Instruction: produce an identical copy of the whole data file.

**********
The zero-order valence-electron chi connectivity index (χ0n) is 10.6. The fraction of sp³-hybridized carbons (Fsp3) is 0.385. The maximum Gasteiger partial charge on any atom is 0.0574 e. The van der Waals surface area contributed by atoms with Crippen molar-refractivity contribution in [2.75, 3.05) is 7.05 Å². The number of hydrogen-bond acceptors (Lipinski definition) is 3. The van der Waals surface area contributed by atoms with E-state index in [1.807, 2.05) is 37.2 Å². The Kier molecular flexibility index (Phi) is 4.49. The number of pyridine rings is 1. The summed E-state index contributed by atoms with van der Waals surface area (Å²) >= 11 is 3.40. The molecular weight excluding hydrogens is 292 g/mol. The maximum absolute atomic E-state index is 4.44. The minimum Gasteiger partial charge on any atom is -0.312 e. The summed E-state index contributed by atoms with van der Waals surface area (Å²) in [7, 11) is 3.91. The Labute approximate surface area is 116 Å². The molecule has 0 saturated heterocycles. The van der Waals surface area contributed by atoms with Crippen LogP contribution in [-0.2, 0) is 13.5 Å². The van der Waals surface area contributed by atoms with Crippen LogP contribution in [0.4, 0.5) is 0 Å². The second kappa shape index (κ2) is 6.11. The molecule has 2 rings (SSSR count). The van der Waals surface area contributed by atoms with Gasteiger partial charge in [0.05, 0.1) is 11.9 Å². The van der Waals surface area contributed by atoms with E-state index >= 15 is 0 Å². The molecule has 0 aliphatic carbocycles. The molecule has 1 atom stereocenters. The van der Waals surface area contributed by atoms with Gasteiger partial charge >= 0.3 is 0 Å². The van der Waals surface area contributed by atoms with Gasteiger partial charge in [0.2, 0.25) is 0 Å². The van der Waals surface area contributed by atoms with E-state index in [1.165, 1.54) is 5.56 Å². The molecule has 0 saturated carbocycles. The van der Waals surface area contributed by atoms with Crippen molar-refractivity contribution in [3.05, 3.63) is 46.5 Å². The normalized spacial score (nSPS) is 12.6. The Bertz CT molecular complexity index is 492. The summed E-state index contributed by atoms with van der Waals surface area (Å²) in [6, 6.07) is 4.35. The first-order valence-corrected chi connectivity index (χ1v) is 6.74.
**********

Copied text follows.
The zero-order valence-electron chi connectivity index (χ0n) is 10.6. The fraction of sp³-hybridized carbons (Fsp3) is 0.385. The maximum Gasteiger partial charge on any atom is 0.0574 e. The van der Waals surface area contributed by atoms with Crippen molar-refractivity contribution in [2.75, 3.05) is 7.05 Å². The number of hydrogen-bond acceptors (Lipinski definition) is 3. The van der Waals surface area contributed by atoms with E-state index in [1.807, 2.05) is 37.2 Å². The Kier molecular flexibility index (Phi) is 4.49. The number of pyridine rings is 1. The summed E-state index contributed by atoms with van der Waals surface area (Å²) >= 11 is 3.40. The molecular weight excluding hydrogens is 292 g/mol. The maximum absolute atomic E-state index is 4.44. The minimum Gasteiger partial charge on any atom is -0.312 e. The summed E-state index contributed by atoms with van der Waals surface area (Å²) in [7, 11) is 3.91. The Labute approximate surface area is 116 Å². The molecule has 0 saturated heterocycles. The van der Waals surface area contributed by atoms with Crippen LogP contribution in [-0.2, 0) is 13.5 Å². The van der Waals surface area contributed by atoms with Crippen LogP contribution in [0.4, 0.5) is 0 Å². The second kappa shape index (κ2) is 6.11. The molecule has 2 rings (SSSR count). The van der Waals surface area contributed by atoms with Gasteiger partial charge in [0.05, 0.1) is 11.9 Å². The van der Waals surface area contributed by atoms with E-state index >= 15 is 0 Å². The molecule has 0 aliphatic carbocycles. The molecule has 1 atom stereocenters. The van der Waals surface area contributed by atoms with Gasteiger partial charge >= 0.3 is 0 Å². The van der Waals surface area contributed by atoms with Gasteiger partial charge in [0.2, 0.25) is 0 Å². The van der Waals surface area contributed by atoms with E-state index in [1.165, 1.54) is 5.56 Å². The molecule has 0 saturated carbocycles. The van der Waals surface area contributed by atoms with Crippen molar-refractivity contribution in [3.05, 3.63) is 46.5 Å². The normalized spacial score (nSPS) is 12.6. The Bertz CT molecular complexity index is 492. The summed E-state index contributed by atoms with van der Waals surface area (Å²) in [6, 6.07) is 4.35. The first-order valence-corrected chi connectivity index (χ1v) is 6.74.